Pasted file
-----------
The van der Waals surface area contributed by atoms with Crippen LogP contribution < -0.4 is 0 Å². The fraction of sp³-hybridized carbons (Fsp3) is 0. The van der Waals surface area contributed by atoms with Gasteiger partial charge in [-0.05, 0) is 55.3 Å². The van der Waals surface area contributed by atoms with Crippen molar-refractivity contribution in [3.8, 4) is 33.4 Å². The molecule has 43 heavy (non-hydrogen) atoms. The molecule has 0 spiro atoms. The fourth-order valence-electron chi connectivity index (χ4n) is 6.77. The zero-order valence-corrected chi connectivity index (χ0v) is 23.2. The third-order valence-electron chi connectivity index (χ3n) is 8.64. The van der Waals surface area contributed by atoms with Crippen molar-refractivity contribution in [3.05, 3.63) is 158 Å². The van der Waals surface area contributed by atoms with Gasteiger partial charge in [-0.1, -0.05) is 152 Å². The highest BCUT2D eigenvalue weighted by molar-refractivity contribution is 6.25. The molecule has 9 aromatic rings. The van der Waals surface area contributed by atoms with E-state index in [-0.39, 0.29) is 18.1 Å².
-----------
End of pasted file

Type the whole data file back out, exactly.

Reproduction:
The van der Waals surface area contributed by atoms with Crippen LogP contribution < -0.4 is 0 Å². The fraction of sp³-hybridized carbons (Fsp3) is 0. The van der Waals surface area contributed by atoms with Gasteiger partial charge in [-0.05, 0) is 55.3 Å². The van der Waals surface area contributed by atoms with Crippen molar-refractivity contribution in [3.8, 4) is 33.4 Å². The molecule has 43 heavy (non-hydrogen) atoms. The molecule has 0 spiro atoms. The fourth-order valence-electron chi connectivity index (χ4n) is 6.77. The zero-order valence-corrected chi connectivity index (χ0v) is 23.2. The third-order valence-electron chi connectivity index (χ3n) is 8.64. The van der Waals surface area contributed by atoms with Crippen molar-refractivity contribution in [3.05, 3.63) is 158 Å². The van der Waals surface area contributed by atoms with Gasteiger partial charge in [-0.1, -0.05) is 152 Å². The highest BCUT2D eigenvalue weighted by molar-refractivity contribution is 6.25. The molecule has 9 aromatic rings. The van der Waals surface area contributed by atoms with E-state index in [-0.39, 0.29) is 18.1 Å².